Busy Body Auto Refinishers’ services include general and accident repairs, spray painting, vehicle logo design and branding and restoration. in colour and sign writing while the older vehicles need to be restored to preserve the beauty of the past.” To offer a complete service Busy Body Auto Refinishers works in conjunction with partner companies including Write On Signwriters, Henderson Valley Tyres and Auckland Auto Glass. Busy Body Auto Refinishers has worked with a number of its clients over many years and even has companies travel from as far afield and Hamilton and Tauranga. “Busy Body has been established for a long time and we’ve built up a high degree of trust. “Our customers know that if they bring the job to us it will get done right and that their vehicle will be on the road quickly and for longer.”

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Busy Body Auto Refinishers 09 818 9881

Premium paints & primers

Masking tapes & abrasives

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Suppliers of Automotive Paint & Accessories 159 Central Park Drive, Henderson, Auckland Email: Phone: 09 837 5836 Fax: 09 837 5259 Branding for commercial vehicles is another important aspect of the business.

Aerosol primers & custom paints

40 |

TRANSPORT » Hammond Transport

Business North

Furniture removals continue to grow Karen Phelps Hammond Transport has just taken over the operational side of Grace Removals in Wellington a move that has doubled Hammonds’ staff numbers, says Hammond Transport director Bill Hammond. “Although we don’t own Grace Removals, Hammond Transport has taken over its operational side including staff and transport jobs,” says Hammond. He says it was a good match for Hammond Transport as around half of the company’s business is furniture removals, particularly in the Upper Hutt area where the company is based. In 2013 the company completed almost 700 furniture removals for clients. The company’s expertise and longevity in the region was recognised recently at the 2013 Westpac Hutt Valley Chamber of Commerce Business Awards where the company reached the finals in the Trade and Services category. “We enjoyed being a part of it. It’s given us recognition and although we were busy before I think it will help us to grow the business. We are seen to be a rising star in our small market.” Hammond Transport has a long history and was started by Bill’s uncle Bob Hammond in 1952. Hammond Transport grew on the back of Upper Hutt’s expanding population which generated more freight movement in and out of the region. Bill took over the business in 1982. His brother Richard owns Hammond Crane & Cartage, which specialises in hiab work, cartage, wide loads and heavy lifting while Hammond Transport specialises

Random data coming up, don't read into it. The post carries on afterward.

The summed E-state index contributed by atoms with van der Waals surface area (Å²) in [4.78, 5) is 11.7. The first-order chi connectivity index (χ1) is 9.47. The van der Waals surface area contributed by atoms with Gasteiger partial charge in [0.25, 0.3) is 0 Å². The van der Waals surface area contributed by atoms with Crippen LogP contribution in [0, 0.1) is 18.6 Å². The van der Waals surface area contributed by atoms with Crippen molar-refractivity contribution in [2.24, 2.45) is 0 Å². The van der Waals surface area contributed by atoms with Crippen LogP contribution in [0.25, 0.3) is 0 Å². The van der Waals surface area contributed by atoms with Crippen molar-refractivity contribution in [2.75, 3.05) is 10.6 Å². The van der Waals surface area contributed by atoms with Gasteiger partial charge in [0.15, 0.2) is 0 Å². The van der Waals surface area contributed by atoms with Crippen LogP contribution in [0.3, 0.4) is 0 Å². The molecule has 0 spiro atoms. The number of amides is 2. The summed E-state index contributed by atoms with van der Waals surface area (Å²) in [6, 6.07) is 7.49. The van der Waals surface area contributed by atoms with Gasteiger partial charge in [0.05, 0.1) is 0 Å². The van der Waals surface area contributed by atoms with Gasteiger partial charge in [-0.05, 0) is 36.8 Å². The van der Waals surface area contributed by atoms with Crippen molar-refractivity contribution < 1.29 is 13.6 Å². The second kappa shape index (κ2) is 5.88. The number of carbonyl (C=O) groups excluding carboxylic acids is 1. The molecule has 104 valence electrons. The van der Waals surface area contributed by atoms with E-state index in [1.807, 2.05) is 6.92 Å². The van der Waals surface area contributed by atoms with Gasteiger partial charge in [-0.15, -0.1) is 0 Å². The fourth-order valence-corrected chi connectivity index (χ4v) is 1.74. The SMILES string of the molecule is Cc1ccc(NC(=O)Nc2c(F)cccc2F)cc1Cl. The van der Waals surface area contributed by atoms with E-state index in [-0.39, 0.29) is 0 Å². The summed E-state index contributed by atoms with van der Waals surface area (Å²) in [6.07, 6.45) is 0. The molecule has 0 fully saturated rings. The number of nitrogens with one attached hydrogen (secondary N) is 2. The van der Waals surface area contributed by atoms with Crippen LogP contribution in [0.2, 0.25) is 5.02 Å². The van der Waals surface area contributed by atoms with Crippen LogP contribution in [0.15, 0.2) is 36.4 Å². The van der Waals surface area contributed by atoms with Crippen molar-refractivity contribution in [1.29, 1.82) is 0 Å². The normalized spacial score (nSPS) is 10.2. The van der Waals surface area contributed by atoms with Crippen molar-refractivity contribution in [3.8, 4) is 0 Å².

Hammond Transport 0800 200 999

“If someone rings with a request we say yes then work out how we’re going to do it.” in general freight and furniture and storage. Hammond Transport now employs around 13 full time and five to six part time staff and prides itself on the flexible service it offers to customers. “If someone rings with a request we say yes then work out how we’re going to do it. “We will have a crack at anything. That’s why we’ve survived so long,” says Hammond. Just some of the items the company has shifted include golf clubs and operations for a golf tournament shifting between towns and moving goods late at night for City Fitness who needs moves completed around their clients. The company was also responsive during the Christchurch earthquakes. “We would send teams of three to four guys down for the day then fly them home at night. We moved all the personal items out of houses in a whole street in just a week.” In Upper Hutt the company has seven trucks on call. Apart from moving general and household freight the company also offers storage with various size units in two Upper Hutt locations. Hammond Transport is a member of the Self Storage Association. “The units have monitored surveillance 24/7 and customers have cell phone access to their storage unit,” says Hammond. “We also have a free trailer service for those customers moving in or moving out of storage.” Hammond Transport is still very much a family run business – in face Bill’s father still pops into the company headquarters, helps out and offers advice.


*Actual phones may differ from image shown

*Actual phones may differ from image shown